Palliative Care Education in End-stage Renal Disease Patients Undergoing Hemodialysis
MetadataShow full item record
PublisherThe University of Arizona.
RightsCopyright © is held by the author. Digital access to this material is made possible by the University Libraries, University of Arizona. Further transmission, reproduction or presentation (such as public display or performance) of protected items is prohibited except with permission of the author.
AbstractBackground: End-stage renal disease (ESRD) is a chronic medical condition where 90% or more of the kidneys are nonfunctional (Doig & Huether, 2014). The current treatment for ESRD is Hemodialysis [HD] (National Institute of Diabetes and Digestive and Kidney Disease [NIDDK], 2013). Individuals who have ESRD who undergo HD suffer from tremendous symptom and treatment burden that affects various facets of life (Axelsson, Klang, Hagelin, Jacobson, & Gleissman, 2014; Axelsson et al., 2012; Tamura & Cohen, 2010). Unfortunately, the symptom and treatment burden associated with ESRD are underrecognized and undertreated (Feely et al., 2016; Gelfman & Meyer, 2012; Murtagh, Addington-Hall, & Higginson, 2007; Russon & Mooney, 2010; Tamura & Meier, 2013). Purpose: The purpose of this quality improvement project is to explore if ESRD patients in Davita Desert Dialysis are knowledgeable about palliative care and if providing education might change their behavior. The primary aim is to create awareness in patients about PC services in an effort to improve their quality of care through education. Design: A quantitative pre- and post survey approach using qualtrics software was utilized to assess the baseline and post-education knowledge of patients who met the inclusion criteria. Setting: DaVita Desert Dialysis, Sun City, AZ. Intervention: The educational intervention is the viewing of a three-minute voice over presentation about palliative care. Limitations: The sample size was small and exposes this study to marked bias and non-generalizability due to the limited number of recruited individuals. Results: One hundred percent of the individuals in the posttest had better awareness about and knowledge about PC. Conclusion: PC can improve the quality of life of patients that suffer from the undertreated and underrecognized symptom and treatment burden (Tamura & Meier, 2013). Further data and studies will be needed to establish PC in the field of nephrology as it relates to the ESRD population undergoing HD. However, the quality improvement focus of increasing PC awareness among ESRD patients undergoing HD has shown great promise as all participants had increased awareness, knowledge availability, and readiness for PC services.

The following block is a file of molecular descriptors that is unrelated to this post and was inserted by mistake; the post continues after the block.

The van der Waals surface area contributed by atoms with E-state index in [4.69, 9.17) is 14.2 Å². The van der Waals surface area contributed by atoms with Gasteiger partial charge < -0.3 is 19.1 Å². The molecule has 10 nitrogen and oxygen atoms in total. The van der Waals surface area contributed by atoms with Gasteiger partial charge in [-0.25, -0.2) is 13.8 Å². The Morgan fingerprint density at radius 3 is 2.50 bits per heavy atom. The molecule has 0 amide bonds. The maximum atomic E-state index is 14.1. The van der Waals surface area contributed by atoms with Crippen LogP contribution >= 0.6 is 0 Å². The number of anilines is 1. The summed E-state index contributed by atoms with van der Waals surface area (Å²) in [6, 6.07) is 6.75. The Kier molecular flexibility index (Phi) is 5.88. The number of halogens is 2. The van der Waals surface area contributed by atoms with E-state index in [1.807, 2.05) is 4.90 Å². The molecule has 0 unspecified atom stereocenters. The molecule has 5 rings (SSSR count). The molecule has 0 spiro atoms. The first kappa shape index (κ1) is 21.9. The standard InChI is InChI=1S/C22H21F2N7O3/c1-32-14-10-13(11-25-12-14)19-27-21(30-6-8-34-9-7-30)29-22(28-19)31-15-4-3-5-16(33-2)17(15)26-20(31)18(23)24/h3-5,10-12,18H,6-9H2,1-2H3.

Degree ProgramGraduate College